In just about every system I saw there were options on how the construction was done. No two were alike. The only constant was there are three layers.The first layer on top of the rubber is a material that allows for the flow of water UNDER the planting material. I used capillary cloth which just might be flattened by the weight above it. The second layer prevents the bottom layer and the top layer from getting mixed together. I used porous landscaping cloth. The third layer is the planting medium. In addition most systems need something to keep the planting medium in place. That was where the PVC grid and the snowfencing came in. Now obviously plastic snowfencing and capillary cloth, not to mention the EPDM didn't exist when the first sod roofs were built so you can see there is almost an infinite number of ways to do things. So put your imagination to work.
Lots of info when you do a google search on greenroof. Sandy

    Bookmark   June 21, 2006 at 3:26AM
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thanks, sandy! i didn't even know that rubber roofing existed. this was several years ago when i read on metal roofing. i agree with the potential for a reaction. it is possible that the project was only for a mailbox green roof, since i do recall seeing one, and my brain converted it to my shed :)

    Bookmark   June 21, 2006 at 5:11AM
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zinniachick(southwest Ohio)

Scroll down to the links at the bottom of this University of Michigan page. With this utterance I am compelled to add, "Go Buckeyes!"

Here is a link that might be useful: UM greenroof

    Bookmark   June 21, 2006 at 10:36AM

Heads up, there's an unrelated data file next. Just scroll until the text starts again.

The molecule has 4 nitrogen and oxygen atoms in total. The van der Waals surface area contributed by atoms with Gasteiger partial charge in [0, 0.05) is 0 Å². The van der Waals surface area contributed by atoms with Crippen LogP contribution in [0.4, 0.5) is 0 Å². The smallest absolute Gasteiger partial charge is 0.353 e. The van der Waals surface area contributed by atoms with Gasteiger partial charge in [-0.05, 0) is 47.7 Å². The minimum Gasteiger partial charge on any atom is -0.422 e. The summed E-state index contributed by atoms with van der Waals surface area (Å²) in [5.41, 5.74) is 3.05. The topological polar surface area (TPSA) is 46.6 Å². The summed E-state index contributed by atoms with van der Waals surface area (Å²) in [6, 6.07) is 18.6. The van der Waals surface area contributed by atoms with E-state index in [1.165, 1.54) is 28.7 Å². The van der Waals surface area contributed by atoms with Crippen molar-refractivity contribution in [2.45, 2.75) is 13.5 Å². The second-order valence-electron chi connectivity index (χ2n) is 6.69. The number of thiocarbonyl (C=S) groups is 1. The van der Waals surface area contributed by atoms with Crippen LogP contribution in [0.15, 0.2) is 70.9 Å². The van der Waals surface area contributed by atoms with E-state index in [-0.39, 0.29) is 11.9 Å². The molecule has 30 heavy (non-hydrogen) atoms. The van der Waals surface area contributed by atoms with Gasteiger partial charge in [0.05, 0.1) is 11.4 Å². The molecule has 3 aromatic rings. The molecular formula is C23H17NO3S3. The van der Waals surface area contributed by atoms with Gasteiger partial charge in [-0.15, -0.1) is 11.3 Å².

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sleeplessinftwayne(z4-5 IND)

Zinnia, that is a fantastic new (for me)site. The research on the plants is something other sites just skipped over except for one on the west coast that researched only plants for west of the Rockies. UM has often been out front in technologies like this. Thanks for the link.
I thought the Buckeye state was Ohio. :D Sandy

    Bookmark   June 21, 2006 at 2:37PM
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zinniachick(southwest Ohio)

You couldn't expect me to acknowledge something nice about U.M. without concluding with GO BUCKS, now, could you? :)

I never would have thought to put sedums up there. What a cool idea. Someone (was it Jeanner?) recently told me about a home-made hanging sedum ball for the porch. You take two of those coconut-fiber trough liners, fill them with potting mix and then stick them together, wind chicken wire or hardware cloth around them and then poke holes in which to stick sedum plugs. Hang it with a chain.

    Bookmark   June 22, 2006 at 9:07AM
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That is a GREAT site, ZC! This whole topic is interesting. :)


    Bookmark   June 22, 2006 at 10:38AM
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zinniachick(southwest Ohio)

This is an aside, but here's something I'm really interested in. Boy would I love to do away with our driveway and replace it with this lawny, driveable stuff. I'd have just a footpath from the street to the porch, and the rest would be Grasspave. Wouldn't a neighborhood be so much more pleasant if everyone did that? And the runoff we'd spare the storm sewer system... I just get all tingly.

Here is a link that might be useful: grasspave

    Bookmark   June 23, 2006 at 10:12AM
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ademink(z5a-5b Indianapolis)

Oooh, nice!!!!

    Bookmark   June 27, 2006 at 3:04PM